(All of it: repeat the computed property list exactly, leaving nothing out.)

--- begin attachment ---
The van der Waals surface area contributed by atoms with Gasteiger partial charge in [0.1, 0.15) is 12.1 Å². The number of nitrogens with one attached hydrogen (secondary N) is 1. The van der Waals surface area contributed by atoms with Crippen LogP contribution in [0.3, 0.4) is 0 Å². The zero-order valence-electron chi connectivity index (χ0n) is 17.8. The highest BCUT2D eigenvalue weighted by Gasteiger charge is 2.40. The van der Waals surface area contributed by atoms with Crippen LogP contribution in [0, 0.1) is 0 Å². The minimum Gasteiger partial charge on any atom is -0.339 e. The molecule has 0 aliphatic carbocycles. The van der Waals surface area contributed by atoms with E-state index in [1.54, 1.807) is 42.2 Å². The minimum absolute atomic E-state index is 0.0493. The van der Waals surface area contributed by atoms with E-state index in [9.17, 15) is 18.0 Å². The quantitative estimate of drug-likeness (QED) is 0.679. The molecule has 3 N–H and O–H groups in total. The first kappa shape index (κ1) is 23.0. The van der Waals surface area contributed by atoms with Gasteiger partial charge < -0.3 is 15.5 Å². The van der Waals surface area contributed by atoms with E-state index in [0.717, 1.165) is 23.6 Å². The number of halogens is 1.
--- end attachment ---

The van der Waals surface area contributed by atoms with Gasteiger partial charge in [0.1, 0.15) is 12.1 Å². The number of nitrogens with one attached hydrogen (secondary N) is 1. The van der Waals surface area contributed by atoms with Crippen LogP contribution in [0.3, 0.4) is 0 Å². The zero-order valence-electron chi connectivity index (χ0n) is 17.8. The highest BCUT2D eigenvalue weighted by Gasteiger charge is 2.40. The van der Waals surface area contributed by atoms with Crippen LogP contribution in [0, 0.1) is 0 Å². The minimum Gasteiger partial charge on any atom is -0.339 e. The molecule has 0 aliphatic carbocycles. The van der Waals surface area contributed by atoms with E-state index in [1.54, 1.807) is 42.2 Å². The minimum absolute atomic E-state index is 0.0493. The van der Waals surface area contributed by atoms with E-state index in [9.17, 15) is 18.0 Å². The quantitative estimate of drug-likeness (QED) is 0.679. The molecule has 3 N–H and O–H groups in total. The first kappa shape index (κ1) is 23.0. The van der Waals surface area contributed by atoms with Gasteiger partial charge < -0.3 is 15.5 Å². The van der Waals surface area contributed by atoms with E-state index in [0.717, 1.165) is 23.6 Å². The number of halogens is 1.